Teaching the ABCs is one of the building blocks of literacy. Experts say that letter recognition is the strongest indicator of reading success up to the fourth grade. Children who cannot automatically recognize uppercase and lowercase letters will struggle with making letter-sound connections and ultimately, decoding words. A good portion of kindergarten phonics is devoted to letter recognition. I spend the months before Christmas concentrating on 2 letters a week. The lesson plan for each letter takes 2 days. On Fridays, I review with games or a craft. Is this too fast? No. Experts believe that the traditional one letter per week is too slow. We want our students to learn their letters quickly so they can relate it to words they will decode and ultimately read. Join me for a walk through our phonics lesson.
In a previous post, I talked about how I created GO-TO curriculum out of sheer necessity. For several portions of my Kindergarten day, I rely on easy, predictable, engaging lessons that are easy to write (or rather copy and paste) into subsequent plans. Today I’d like to share how I structure our phonics lesson.
NOTE: Students will need an individual white board, dry erase marker, and eraser.
1) ABC Picture Cards:
I begin each lesson in an informal setting such as the carpet. I hand an ABC picture card to each child (To get a FREE copy of this file, read through until the end of the post). Some are pictures that begin with the letter we are learning and some are not. After I pass them out, I hold two plastic boxes labeled Yes or No in front of me and ask each child to tell me what their picture card says. After they tell me, I say “Yes” or “No” and they put their card in the appropriate bin. They love trying to guess what the letter is. By the time we’ve made it halfway around the circle they all know it.
2) Word Work:
At the pocket chart, we take the cards from the Yes box and try to spell them (I keep the limit to 6 words so we can spend enough time on each). Here is where we work on stretching words, clapping out syllables, letter sound recognition, etc. I write the words on an index card and then the kids copy the word on their white boards.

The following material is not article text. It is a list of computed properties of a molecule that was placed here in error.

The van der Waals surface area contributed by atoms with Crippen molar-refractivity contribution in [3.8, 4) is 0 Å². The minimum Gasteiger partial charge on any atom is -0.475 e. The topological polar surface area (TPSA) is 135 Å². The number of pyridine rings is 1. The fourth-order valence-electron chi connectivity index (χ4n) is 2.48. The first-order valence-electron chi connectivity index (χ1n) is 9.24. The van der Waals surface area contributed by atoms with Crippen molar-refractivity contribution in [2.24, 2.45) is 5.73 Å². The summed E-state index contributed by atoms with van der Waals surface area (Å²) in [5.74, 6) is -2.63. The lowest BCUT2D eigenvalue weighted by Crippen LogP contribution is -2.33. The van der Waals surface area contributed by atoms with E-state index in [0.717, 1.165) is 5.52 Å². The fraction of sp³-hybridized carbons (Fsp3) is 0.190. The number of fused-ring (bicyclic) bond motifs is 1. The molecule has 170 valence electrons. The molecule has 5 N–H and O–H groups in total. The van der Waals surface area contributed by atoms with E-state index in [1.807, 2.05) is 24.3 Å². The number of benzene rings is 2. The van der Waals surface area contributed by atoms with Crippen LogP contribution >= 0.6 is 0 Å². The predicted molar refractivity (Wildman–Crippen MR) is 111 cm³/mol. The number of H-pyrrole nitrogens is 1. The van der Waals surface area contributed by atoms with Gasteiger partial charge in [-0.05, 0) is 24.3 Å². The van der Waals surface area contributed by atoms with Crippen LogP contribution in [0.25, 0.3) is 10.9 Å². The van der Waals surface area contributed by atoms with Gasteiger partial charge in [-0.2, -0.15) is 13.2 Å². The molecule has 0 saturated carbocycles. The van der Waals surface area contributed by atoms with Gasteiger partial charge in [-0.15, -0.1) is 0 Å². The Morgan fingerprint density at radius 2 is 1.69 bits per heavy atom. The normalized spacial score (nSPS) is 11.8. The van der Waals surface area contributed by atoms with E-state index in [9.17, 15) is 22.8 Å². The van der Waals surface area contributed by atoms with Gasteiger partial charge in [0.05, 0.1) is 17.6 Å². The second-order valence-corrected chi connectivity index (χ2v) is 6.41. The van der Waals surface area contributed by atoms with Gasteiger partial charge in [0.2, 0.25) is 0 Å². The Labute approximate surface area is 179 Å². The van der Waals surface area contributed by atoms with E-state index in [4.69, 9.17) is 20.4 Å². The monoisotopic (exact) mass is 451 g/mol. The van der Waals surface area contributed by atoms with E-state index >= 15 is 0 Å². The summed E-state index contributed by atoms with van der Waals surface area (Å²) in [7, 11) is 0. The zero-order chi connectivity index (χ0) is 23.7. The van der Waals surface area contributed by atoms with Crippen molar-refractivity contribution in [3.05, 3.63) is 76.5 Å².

3) Letter formation
I have reviewed several different handwriting videos on Youtube and love these from The Singing Walrus. The students write on their whiteboards while they follow the instructions. We might repeat the video several times. Here is their link: The Singing Walrus
4) Handwriting Practice
Back at their tables or desks, we practice letter formation. I ask the students to repeat 2 lines of uppercase and lowercase letters. Here is where I work individually with them, correcting bad habits (such drawing a lowercase “h” using an upside “u” then adding a short stick on top.) The object here is to get the students to use a fluid path of motion. An example would be writing a lowercase “a” without lifting the pencil.
We begin the lesson on this day by reviewing the formation of the letter, its sound, whether it is a vowel or consonant, and what letter comes before it in the alphabet and what comes after.
2) Word Game
We play a game using my collection of ABC manipulatives. I separate students into four or five groups (depending on numbers) and ask them to work as a team to spell as many “letter” words as possible. Here is a picture of one group.
Throughout the years, I have collected a box full of different types of ABC Manipulatives. They range from Scrabble tiles to magnetic letters in all colors and sizes to baby blocks. The kids love this activity and so do I…it keeps them engaged and builds teamwork as well.
3) ABC Practice Page
We now move to tables or desks to work on the ABC Practice Page. Sometimes, I use this page as an informal assessment. The students work on it individually and when they are finished, I go over it with them.
There you have it – an easy, predictable, engaging phonics lesson that is easy to repeat again and again. All you have to do is change the letter. I hope all or some of this lesson helps you simplify your lessons. Stay tuned for more GO-TO lessons in literacy and math.
If you’d like to grab a copy of ABC Practice Pages, click on the picture below.